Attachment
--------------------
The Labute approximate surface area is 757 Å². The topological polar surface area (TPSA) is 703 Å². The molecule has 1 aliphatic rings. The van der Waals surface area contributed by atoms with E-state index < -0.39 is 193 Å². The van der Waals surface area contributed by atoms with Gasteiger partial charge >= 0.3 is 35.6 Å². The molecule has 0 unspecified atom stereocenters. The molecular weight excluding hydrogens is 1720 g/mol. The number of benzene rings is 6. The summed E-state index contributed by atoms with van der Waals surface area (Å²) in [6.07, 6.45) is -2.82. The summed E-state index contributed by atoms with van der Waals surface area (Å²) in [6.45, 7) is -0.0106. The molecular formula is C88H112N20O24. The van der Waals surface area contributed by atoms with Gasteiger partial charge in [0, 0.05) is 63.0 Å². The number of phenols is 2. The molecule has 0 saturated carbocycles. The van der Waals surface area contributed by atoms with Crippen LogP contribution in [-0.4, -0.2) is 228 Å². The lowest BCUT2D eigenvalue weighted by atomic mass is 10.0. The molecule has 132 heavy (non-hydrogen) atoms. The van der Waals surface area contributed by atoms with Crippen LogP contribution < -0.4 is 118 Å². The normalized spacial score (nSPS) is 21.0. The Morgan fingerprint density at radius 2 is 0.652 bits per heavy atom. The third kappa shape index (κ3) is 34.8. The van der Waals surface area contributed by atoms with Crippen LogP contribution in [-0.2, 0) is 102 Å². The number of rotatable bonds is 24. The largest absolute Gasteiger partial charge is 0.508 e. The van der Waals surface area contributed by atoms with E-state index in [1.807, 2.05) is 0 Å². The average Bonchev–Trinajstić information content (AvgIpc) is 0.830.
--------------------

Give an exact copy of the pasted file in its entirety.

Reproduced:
The Labute approximate surface area is 757 Å². The topological polar surface area (TPSA) is 703 Å². The molecule has 1 aliphatic rings. The van der Waals surface area contributed by atoms with E-state index < -0.39 is 193 Å². The van der Waals surface area contributed by atoms with Gasteiger partial charge >= 0.3 is 35.6 Å². The molecule has 0 unspecified atom stereocenters. The molecular weight excluding hydrogens is 1720 g/mol. The number of benzene rings is 6. The summed E-state index contributed by atoms with van der Waals surface area (Å²) in [6.07, 6.45) is -2.82. The summed E-state index contributed by atoms with van der Waals surface area (Å²) in [6.45, 7) is -0.0106. The molecular formula is C88H112N20O24. The van der Waals surface area contributed by atoms with Gasteiger partial charge in [0, 0.05) is 63.0 Å². The number of phenols is 2. The molecule has 0 saturated carbocycles. The van der Waals surface area contributed by atoms with Crippen LogP contribution in [-0.4, -0.2) is 228 Å². The lowest BCUT2D eigenvalue weighted by atomic mass is 10.0. The molecule has 132 heavy (non-hydrogen) atoms. The van der Waals surface area contributed by atoms with Crippen LogP contribution < -0.4 is 118 Å². The normalized spacial score (nSPS) is 21.0. The Morgan fingerprint density at radius 2 is 0.652 bits per heavy atom. The third kappa shape index (κ3) is 34.8. The van der Waals surface area contributed by atoms with Crippen LogP contribution in [-0.2, 0) is 102 Å². The number of rotatable bonds is 24. The largest absolute Gasteiger partial charge is 0.508 e. The van der Waals surface area contributed by atoms with E-state index in [1.807, 2.05) is 0 Å². The average Bonchev–Trinajstić information content (AvgIpc) is 0.830.